Functional levels of empathy, attachment and anthropomorphism may promote people’s concern for animal welfare in general and foster healthy human–animal relationships [103,104,105,106]. Conversely, a dysfunctional attachment, the lack or suppression of empathy and no tendency to anthropomorphize are related to poor relationships with animals; higher acceptance of animal cruelty in children, adolescents and adults; a greater propensity to animal abuse; a reduced concern for animal welfare in general [107,108]. Dysfunctions in empathy, attachment and anthropomorphism may also lead to various types of animal abuse and neglect including animal hoarding [109].

4.1. Empathy

“Sympathy beyond the confines of man, that is, humanity to the lower animals, seems to be one of the latest moral acquisitions (…). This virtue, one of the noblest which man is endowed, seems to arise incidentally from our sympathies becoming more tender and more widely diffused, until they are extended to all sentient beings. As soon as this virtue is honoured and practiced by some few men, it spreads through instruction and example to the young, and eventually becomes incorporated in public opinion.”
Charles Darwin “The descent of man, and selection in relation to sex”, 1871.
As Darwin outlined, empathy is a key component of interpersonal relationships and a central aspect in our relationship with animals. The capacity to experience empathy is important in determining the level of concern and care that people have for other people, for companion and farm animals and for the conservation of wildlife and natural habitat [110,111,112,113]. For example, studies comparing individuals within animal protection and vegetarians, who share the purpose to avoid cruelty towards animals and to protect them, to general community samples reported that subjects from the first two samples had better attitudes towards the treatment of animals and enhanced empathic brain response towards them than others [32,114,115].
Empathy is considered a fundamental component of human emotional experience with an essential role in human social life and interactions [116,117]. It promotes social interactions, motivates prosocial behavior and caring for others (humans or nonhumans), inhibits aggression and is an affective/cognitive prerequisite for moral reasoning and behavior [118,119]. The capacity to empathize seems to be so relevant for a healthy coexistence that its absence or deficiencies are associated with socio-emotional problems and psychopathy [116,118,120].
Despite its many different definitions [121], empathy is considered a complex psychological construct comprising distinct but related components [116,122,123]. A basic component consists of affective empathy, which consists of resonance with others’ emotions and the generation of an immediate, appropriate emotional response [119,124].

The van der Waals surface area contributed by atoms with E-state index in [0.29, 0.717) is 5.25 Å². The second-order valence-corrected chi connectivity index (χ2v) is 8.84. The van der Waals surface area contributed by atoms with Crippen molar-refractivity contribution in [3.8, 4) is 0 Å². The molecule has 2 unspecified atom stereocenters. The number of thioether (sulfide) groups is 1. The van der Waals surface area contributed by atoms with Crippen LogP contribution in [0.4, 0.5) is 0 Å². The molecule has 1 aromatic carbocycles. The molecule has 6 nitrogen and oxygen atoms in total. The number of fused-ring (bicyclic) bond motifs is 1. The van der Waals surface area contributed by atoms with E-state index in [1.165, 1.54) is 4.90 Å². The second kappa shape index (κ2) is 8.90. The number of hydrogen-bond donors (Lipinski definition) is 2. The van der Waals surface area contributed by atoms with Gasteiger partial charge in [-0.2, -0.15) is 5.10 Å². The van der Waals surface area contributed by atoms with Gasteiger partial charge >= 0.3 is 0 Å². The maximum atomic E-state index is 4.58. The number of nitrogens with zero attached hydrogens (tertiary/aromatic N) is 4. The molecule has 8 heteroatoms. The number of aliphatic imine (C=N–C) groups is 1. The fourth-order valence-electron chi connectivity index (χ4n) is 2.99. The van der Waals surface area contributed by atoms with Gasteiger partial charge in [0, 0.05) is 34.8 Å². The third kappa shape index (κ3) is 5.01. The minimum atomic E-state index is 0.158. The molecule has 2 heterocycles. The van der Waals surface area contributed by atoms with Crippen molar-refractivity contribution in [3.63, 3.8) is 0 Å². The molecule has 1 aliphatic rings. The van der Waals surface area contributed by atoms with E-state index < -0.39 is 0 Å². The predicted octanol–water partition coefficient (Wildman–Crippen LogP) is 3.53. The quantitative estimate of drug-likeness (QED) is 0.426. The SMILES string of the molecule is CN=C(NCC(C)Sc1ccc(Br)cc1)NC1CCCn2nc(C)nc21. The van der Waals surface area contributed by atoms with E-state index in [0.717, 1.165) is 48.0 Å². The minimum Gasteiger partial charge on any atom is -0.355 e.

Affective empathy entails experience sharing and the tendency to assume other individuals’ sensory, motor, visceral and affective states [125]. Affective resonance and emotional connectedness emerge early in human development and have a long evolutionary history of being shared across mammalian species [117,126]. Affective empathy has two different facets, namely, empathic concern and personal distress [127]. Empathic concern, is other-oriented, positively associated to emotion recognition and plays a central role in eliciting prosocial behavior, especially when associated with the understanding of others’ internal state [127,128,129]. Conversely, personal distress is self-oriented, can produce an aversive, self-focused reaction, with negative emotions, reduced emotion recognition and prosocial behavior [127,130].
The cognitive component of empathy involves recognizing and understanding others’ emotions, self/other awareness and perspective taking, i.e., the ability to understand what another individual is thinking or feeling [113,116].
The emotional and cognitive aspects of empathy cannot be easily separated, and their co-presence and normal development allow people to show compassion and sympathy and to engage in helping behaviors [116,120,121].
Although empathy can be automatically triggered, it is also modulated by top-down control processes and influenced by factors such as gender [120,131,132,133]—with women being generally more empathic towards people than men—motives, experiences, relationship with others, education [134,135,136] and contextual factors [125,131].
Culture is reported to attune the perceptual, cognitive and emotional processes involved in empathy to culturally determined ways of expressing emotions, pain and suffering, with cultural similarities and shared experiences modulating empathic responsiveness [137,138,139].
Human-directed empathy is amplified by perceived similarity (in appearance, personality and racial group) and familiarity (social closeness and previous positive experiences), and it is significantly reduced for those who are viewed as different, strangers or betrayers [123,126,140,141]. Perceived differences combined with labeling processes may promote the infra-humanization or dehumanization of others, i.e., a diminished attribution and consideration of their mental states [142,143].
Finally, people’s motives and goals affect perception, information processing and affective states including the willingness to empathize and shaping behavioral responses towards others [125,144,145]. In general, people are motivated to avoid highly distressing situations and to downregulate costly empathy, engaging in different strategies such as avoiding distressing situations that might trigger empathy, shifting their attention away from potentially affective stimuli or modifying their cognitive evaluations [146,147]. Devaluating others’ minds and emotions reduces empathy and justifies harming or killing others by minimizing their capacity to suffer or derogating them as deserving of this suffering [142].